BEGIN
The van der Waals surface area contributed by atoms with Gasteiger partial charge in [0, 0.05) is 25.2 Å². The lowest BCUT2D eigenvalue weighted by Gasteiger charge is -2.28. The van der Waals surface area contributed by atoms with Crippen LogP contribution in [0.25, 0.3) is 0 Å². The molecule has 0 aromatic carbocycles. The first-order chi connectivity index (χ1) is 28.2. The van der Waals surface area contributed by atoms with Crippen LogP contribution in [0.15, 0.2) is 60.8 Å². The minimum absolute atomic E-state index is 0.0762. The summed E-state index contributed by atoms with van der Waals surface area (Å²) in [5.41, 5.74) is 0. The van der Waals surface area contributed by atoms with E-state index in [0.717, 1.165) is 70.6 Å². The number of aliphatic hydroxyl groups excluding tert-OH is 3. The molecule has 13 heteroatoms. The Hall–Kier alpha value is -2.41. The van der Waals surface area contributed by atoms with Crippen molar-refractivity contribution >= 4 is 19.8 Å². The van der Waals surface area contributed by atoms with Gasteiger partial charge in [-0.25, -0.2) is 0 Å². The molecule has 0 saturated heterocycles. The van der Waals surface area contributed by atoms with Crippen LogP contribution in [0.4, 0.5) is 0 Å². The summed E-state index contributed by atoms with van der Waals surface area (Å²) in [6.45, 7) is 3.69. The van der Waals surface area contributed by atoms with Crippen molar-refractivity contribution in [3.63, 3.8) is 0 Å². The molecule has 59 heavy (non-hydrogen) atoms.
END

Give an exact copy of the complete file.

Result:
The van der Waals surface area contributed by atoms with Gasteiger partial charge in [0, 0.05) is 25.2 Å². The lowest BCUT2D eigenvalue weighted by Gasteiger charge is -2.28. The van der Waals surface area contributed by atoms with Crippen LogP contribution in [0.25, 0.3) is 0 Å². The molecule has 0 aromatic carbocycles. The first-order chi connectivity index (χ1) is 28.2. The van der Waals surface area contributed by atoms with Crippen LogP contribution in [0.15, 0.2) is 60.8 Å². The minimum absolute atomic E-state index is 0.0762. The summed E-state index contributed by atoms with van der Waals surface area (Å²) in [5.41, 5.74) is 0. The van der Waals surface area contributed by atoms with E-state index in [0.717, 1.165) is 70.6 Å². The number of aliphatic hydroxyl groups excluding tert-OH is 3. The molecule has 13 heteroatoms. The Hall–Kier alpha value is -2.41. The van der Waals surface area contributed by atoms with Crippen molar-refractivity contribution >= 4 is 19.8 Å². The van der Waals surface area contributed by atoms with Gasteiger partial charge in [-0.25, -0.2) is 0 Å². The molecule has 0 saturated heterocycles. The van der Waals surface area contributed by atoms with Crippen LogP contribution in [0.4, 0.5) is 0 Å². The summed E-state index contributed by atoms with van der Waals surface area (Å²) in [6.45, 7) is 3.69. The van der Waals surface area contributed by atoms with Crippen molar-refractivity contribution in [3.63, 3.8) is 0 Å². The molecule has 59 heavy (non-hydrogen) atoms.